Charles William "The Big Bomber" Conacher, Sr. (December 20, 1909 – December 30, 1967) was a Canadian professional ice hockey forward who played for the Toronto Maple Leafs, Detroit Red Wings and New York Americans in the National Hockey League. An early power forward, Conacher was nicknamed "The Big Bomber," for his size, powerful shot and goal scoring. He led the NHL five times in goals, and twice led in overall scoring. Over five seasons from 1931-32 to 1935-36 Conacher was named to three NHL First All-Star Teams and two NHL Second All-Star Teams. He is an Honoured Member of the Hockey Hall of Fame. In 2013, Charlie Conacher was inducted into the Ontario Sports Hall of Fame. In 2017 Conacher was named one of the '100 Greatest NHL Players' in history.
Conacher played three years of junior hockey, most notably with the Toronto Marlboros. Playing with future Maple Leafs teammate Harvey "Busher" Jackson, he achieved staggering scoring numbers, leading the Marlboros to the Memorial Cup playoffs in 1928 and 1929. In 28 playoff games with the Marlies in those two seasons, Conacher scored 50 goals, including 28 goals in the 1929 playoffs to lead his team to a Memorial Cup championship, its first of six eventual titles.
Signed the next season by the Maple Leafs with Jackson, Toronto manager Conn Smythe paired the two with former farmhand Joe Primeau. The trio, nicknamed the "Kid Line" for their inexperience - Primeau was 23, Conacher and Jackson both 18 - became an immediate sensation in Toronto, as Conacher scored his first NHL goal in Toronto's opening 2-2 tie with the Chicago Black Hawks on November 14. Although he missed six games at the end of the season with an infected hand, he finished the season with 20 goals.
The following season, Conacher broke into the elite of the league, despite missing a number of games due to a reinjured hand. He scored 31 goals - the first of five times he led the league in goal scoring - and finishing third overall in points to Howie Morenz and Ebbie Goodfellow. Primeau finished 6th in league scoring as well, and Jackson 15th.
The 1932 season saw the team move into the new Maple Leaf Gardens. In return for Black Hawk Johnny Gottselig, whom Smythe coveted, Chicago asked for Conacher and star defenceman King Clancy for compensation, to which Smythe reportedly cabled that Santa Claus lived at the North Pole, not in Maple Leaf Gardens. Once again, Conacher missed time with a broken hand, during which a curious incident took place. League rules stated that a player receiving a third major penalty in the season would receive a one-game suspension. Conacher had two at the time of his injury, but he was dressed by coach Irvin. According to another league rule, any player jumping on the ice while his team was at full strength received a major penalty, and Irvin had Conacher do so, thus triggering his automatic suspension for a game in which he could not play anyway. With Dick Irvin the new coach of the Leafs, the Kid Line shone, leading Toronto to a Stanley Cup championship. Jackson led the league in scoring, Primeau was second and Conacher - used sparingly after his return from his injury - fourth, while once again leading the league in goals and being named to the Second All-Star Team, his best game coming in an 11-3 romp over the New York Americans in which he scored five goals.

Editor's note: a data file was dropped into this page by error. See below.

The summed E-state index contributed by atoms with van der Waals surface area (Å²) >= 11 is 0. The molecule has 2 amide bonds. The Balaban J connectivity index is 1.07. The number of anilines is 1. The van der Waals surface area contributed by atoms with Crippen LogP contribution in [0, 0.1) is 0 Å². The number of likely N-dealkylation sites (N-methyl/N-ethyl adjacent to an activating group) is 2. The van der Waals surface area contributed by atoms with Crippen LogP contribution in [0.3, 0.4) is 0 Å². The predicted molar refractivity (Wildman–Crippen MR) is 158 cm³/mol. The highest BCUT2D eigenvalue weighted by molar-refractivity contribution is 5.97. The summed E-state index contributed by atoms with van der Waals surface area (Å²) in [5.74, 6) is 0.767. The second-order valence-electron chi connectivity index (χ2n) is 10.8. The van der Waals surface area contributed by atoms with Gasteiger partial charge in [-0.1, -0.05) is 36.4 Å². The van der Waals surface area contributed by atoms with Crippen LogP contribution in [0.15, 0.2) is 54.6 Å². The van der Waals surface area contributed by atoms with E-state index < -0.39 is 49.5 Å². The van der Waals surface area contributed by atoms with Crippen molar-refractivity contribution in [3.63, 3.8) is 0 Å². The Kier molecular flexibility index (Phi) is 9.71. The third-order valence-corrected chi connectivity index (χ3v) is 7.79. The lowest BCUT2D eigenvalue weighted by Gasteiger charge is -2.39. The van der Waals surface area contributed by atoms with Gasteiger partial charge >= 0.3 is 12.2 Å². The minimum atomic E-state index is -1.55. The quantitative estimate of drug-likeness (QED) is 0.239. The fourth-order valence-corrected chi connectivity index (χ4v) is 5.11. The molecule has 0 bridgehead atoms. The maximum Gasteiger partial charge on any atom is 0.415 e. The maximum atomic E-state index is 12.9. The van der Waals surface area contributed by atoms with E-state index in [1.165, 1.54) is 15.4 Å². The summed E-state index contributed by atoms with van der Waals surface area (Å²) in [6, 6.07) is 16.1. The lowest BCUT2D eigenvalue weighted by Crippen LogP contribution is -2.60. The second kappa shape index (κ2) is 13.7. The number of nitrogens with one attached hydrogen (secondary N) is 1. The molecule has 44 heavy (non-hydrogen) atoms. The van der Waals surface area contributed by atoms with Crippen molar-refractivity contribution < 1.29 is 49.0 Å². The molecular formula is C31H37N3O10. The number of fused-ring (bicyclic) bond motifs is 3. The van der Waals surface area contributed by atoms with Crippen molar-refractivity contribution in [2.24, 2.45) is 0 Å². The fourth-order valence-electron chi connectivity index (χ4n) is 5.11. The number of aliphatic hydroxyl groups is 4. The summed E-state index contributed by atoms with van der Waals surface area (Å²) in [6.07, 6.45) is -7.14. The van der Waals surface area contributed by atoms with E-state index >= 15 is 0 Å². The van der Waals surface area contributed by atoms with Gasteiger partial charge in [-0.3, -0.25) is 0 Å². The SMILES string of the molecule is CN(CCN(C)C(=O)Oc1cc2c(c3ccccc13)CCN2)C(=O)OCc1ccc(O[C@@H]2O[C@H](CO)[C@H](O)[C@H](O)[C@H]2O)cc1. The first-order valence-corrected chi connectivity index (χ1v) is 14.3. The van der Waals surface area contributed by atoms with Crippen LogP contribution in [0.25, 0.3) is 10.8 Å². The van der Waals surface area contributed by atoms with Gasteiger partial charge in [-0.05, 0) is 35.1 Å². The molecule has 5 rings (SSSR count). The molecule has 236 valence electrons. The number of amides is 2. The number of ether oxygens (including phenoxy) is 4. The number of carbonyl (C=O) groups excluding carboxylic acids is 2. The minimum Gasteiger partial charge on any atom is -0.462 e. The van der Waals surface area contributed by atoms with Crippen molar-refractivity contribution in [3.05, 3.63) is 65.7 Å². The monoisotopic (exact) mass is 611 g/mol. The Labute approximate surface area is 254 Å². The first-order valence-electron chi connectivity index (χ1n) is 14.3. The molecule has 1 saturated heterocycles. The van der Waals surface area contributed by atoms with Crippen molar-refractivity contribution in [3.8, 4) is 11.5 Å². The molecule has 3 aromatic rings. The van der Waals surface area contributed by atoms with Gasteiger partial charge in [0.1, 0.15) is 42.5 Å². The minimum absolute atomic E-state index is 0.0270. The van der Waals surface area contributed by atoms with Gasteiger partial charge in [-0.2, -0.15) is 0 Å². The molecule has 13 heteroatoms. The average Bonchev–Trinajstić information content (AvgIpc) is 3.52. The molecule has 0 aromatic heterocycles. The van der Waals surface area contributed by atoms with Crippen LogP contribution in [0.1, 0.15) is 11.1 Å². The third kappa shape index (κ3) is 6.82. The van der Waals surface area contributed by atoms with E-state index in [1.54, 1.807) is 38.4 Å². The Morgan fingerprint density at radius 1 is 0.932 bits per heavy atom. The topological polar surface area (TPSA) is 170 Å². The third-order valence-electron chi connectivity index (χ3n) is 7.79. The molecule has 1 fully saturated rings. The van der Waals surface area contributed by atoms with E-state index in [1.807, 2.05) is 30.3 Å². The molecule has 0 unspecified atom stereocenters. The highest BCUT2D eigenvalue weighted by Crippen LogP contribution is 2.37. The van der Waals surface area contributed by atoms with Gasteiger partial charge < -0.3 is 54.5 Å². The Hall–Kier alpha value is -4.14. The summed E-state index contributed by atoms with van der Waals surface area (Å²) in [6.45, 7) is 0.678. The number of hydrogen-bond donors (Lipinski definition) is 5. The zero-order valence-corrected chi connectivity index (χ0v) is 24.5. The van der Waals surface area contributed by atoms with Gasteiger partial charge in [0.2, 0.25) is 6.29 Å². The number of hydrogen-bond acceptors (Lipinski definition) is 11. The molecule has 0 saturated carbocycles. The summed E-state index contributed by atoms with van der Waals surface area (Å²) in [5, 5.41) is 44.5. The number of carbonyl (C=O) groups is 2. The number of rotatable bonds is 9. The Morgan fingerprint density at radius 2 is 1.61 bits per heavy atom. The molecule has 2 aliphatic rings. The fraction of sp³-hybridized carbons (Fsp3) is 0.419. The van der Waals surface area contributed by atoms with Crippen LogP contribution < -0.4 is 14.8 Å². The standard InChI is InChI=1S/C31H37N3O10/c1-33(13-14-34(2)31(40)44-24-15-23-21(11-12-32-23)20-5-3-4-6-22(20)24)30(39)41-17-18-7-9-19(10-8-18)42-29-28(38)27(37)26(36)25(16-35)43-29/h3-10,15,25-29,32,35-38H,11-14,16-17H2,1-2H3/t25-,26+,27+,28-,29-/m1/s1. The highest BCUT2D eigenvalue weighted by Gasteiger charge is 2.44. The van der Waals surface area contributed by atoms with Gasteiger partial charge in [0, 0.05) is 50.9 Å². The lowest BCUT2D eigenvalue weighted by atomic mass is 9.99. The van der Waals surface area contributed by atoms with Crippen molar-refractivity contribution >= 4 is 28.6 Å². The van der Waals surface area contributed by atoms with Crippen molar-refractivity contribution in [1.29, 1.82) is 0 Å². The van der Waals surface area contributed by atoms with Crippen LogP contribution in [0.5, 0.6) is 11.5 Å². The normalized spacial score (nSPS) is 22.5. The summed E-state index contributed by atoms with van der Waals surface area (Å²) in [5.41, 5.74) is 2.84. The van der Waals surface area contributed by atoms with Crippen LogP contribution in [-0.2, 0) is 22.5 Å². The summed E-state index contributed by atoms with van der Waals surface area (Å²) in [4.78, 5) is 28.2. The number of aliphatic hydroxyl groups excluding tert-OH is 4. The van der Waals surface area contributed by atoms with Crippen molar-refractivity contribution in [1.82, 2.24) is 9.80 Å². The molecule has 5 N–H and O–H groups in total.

A broken collarbone sidelined Conacher for weeks in the 1933 season - the only one in a six-year stretch in which he failed to lead the league in goals - but he was once again named to the Second All-Star Team at right wing.
The next three seasons saw Conacher cemented among the top players in the game, as he regained his form and led the league in goal scoring all three seasons and in points in 1934 and 1935, being named First Team All-Star all three seasons, years in which the Leafs finished as runner-up in the Stanley Cup finals. Things would change in 1937; Primeau and Clancy retired, while Conacher broke a wrist in training camp, an injury initially thought not serious. However, Conacher would only play 15 games that season and 19 the next after suffering a dislocated shoulder, as chronic injuries caught up to him, and he never again regained his form.